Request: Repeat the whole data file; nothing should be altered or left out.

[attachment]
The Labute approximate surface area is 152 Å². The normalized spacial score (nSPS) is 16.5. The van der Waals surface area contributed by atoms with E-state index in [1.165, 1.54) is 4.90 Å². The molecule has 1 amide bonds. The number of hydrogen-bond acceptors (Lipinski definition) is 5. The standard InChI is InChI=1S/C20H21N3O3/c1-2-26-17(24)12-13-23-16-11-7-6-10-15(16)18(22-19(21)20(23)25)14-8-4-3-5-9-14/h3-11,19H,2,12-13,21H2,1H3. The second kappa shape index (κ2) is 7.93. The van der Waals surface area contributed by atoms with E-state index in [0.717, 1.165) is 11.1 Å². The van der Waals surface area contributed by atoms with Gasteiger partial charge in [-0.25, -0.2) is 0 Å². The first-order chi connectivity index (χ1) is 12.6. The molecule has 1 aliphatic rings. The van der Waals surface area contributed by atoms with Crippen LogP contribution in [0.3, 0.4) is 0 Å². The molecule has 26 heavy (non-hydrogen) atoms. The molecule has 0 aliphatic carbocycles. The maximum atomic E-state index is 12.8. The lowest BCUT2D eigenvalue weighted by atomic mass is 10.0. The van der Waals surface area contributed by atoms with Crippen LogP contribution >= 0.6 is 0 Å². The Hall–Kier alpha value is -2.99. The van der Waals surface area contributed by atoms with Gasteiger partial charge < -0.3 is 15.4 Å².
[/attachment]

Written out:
The Labute approximate surface area is 152 Å². The normalized spacial score (nSPS) is 16.5. The van der Waals surface area contributed by atoms with E-state index in [1.165, 1.54) is 4.90 Å². The molecule has 1 amide bonds. The number of hydrogen-bond acceptors (Lipinski definition) is 5. The standard InChI is InChI=1S/C20H21N3O3/c1-2-26-17(24)12-13-23-16-11-7-6-10-15(16)18(22-19(21)20(23)25)14-8-4-3-5-9-14/h3-11,19H,2,12-13,21H2,1H3. The second kappa shape index (κ2) is 7.93. The van der Waals surface area contributed by atoms with E-state index in [0.717, 1.165) is 11.1 Å². The van der Waals surface area contributed by atoms with Gasteiger partial charge in [-0.25, -0.2) is 0 Å². The first-order chi connectivity index (χ1) is 12.6. The molecule has 1 aliphatic rings. The van der Waals surface area contributed by atoms with Crippen LogP contribution in [0.3, 0.4) is 0 Å². The molecule has 26 heavy (non-hydrogen) atoms. The molecule has 0 aliphatic carbocycles. The maximum atomic E-state index is 12.8. The lowest BCUT2D eigenvalue weighted by atomic mass is 10.0. The van der Waals surface area contributed by atoms with Crippen LogP contribution >= 0.6 is 0 Å². The Hall–Kier alpha value is -2.99. The van der Waals surface area contributed by atoms with Gasteiger partial charge < -0.3 is 15.4 Å².